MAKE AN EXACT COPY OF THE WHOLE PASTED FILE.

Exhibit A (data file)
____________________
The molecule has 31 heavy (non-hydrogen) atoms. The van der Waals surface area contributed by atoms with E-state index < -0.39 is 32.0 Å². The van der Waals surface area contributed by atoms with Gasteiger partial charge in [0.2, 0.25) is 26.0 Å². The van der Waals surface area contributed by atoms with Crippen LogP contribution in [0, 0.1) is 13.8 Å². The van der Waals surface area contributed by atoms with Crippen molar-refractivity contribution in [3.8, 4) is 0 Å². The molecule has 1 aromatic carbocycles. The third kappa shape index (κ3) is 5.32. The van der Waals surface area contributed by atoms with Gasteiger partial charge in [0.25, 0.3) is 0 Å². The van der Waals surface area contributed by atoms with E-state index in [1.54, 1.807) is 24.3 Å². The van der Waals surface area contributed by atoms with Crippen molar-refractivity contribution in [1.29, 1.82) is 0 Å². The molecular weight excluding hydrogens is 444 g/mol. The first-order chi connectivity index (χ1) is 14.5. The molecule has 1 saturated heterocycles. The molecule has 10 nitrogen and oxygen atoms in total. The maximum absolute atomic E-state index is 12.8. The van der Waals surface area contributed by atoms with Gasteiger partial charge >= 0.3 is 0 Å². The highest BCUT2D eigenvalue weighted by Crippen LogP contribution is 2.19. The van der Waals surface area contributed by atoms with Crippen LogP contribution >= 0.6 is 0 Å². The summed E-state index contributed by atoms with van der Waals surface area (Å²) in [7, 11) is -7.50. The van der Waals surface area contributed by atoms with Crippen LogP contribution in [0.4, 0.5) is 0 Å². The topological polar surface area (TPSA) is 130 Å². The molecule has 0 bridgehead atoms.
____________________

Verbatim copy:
The molecule has 31 heavy (non-hydrogen) atoms. The van der Waals surface area contributed by atoms with E-state index < -0.39 is 32.0 Å². The van der Waals surface area contributed by atoms with Gasteiger partial charge in [0.2, 0.25) is 26.0 Å². The van der Waals surface area contributed by atoms with Crippen LogP contribution in [0, 0.1) is 13.8 Å². The van der Waals surface area contributed by atoms with Crippen molar-refractivity contribution in [3.8, 4) is 0 Å². The molecule has 1 aromatic carbocycles. The third kappa shape index (κ3) is 5.32. The van der Waals surface area contributed by atoms with Gasteiger partial charge in [0.25, 0.3) is 0 Å². The van der Waals surface area contributed by atoms with E-state index in [1.54, 1.807) is 24.3 Å². The van der Waals surface area contributed by atoms with Crippen molar-refractivity contribution in [1.29, 1.82) is 0 Å². The molecular weight excluding hydrogens is 444 g/mol. The first-order chi connectivity index (χ1) is 14.5. The molecule has 1 saturated heterocycles. The molecule has 10 nitrogen and oxygen atoms in total. The maximum absolute atomic E-state index is 12.8. The van der Waals surface area contributed by atoms with Gasteiger partial charge >= 0.3 is 0 Å². The highest BCUT2D eigenvalue weighted by Crippen LogP contribution is 2.19. The van der Waals surface area contributed by atoms with Crippen LogP contribution >= 0.6 is 0 Å². The summed E-state index contributed by atoms with van der Waals surface area (Å²) in [7, 11) is -7.50. The van der Waals surface area contributed by atoms with Crippen LogP contribution in [0.4, 0.5) is 0 Å². The topological polar surface area (TPSA) is 130 Å². The molecule has 0 bridgehead atoms.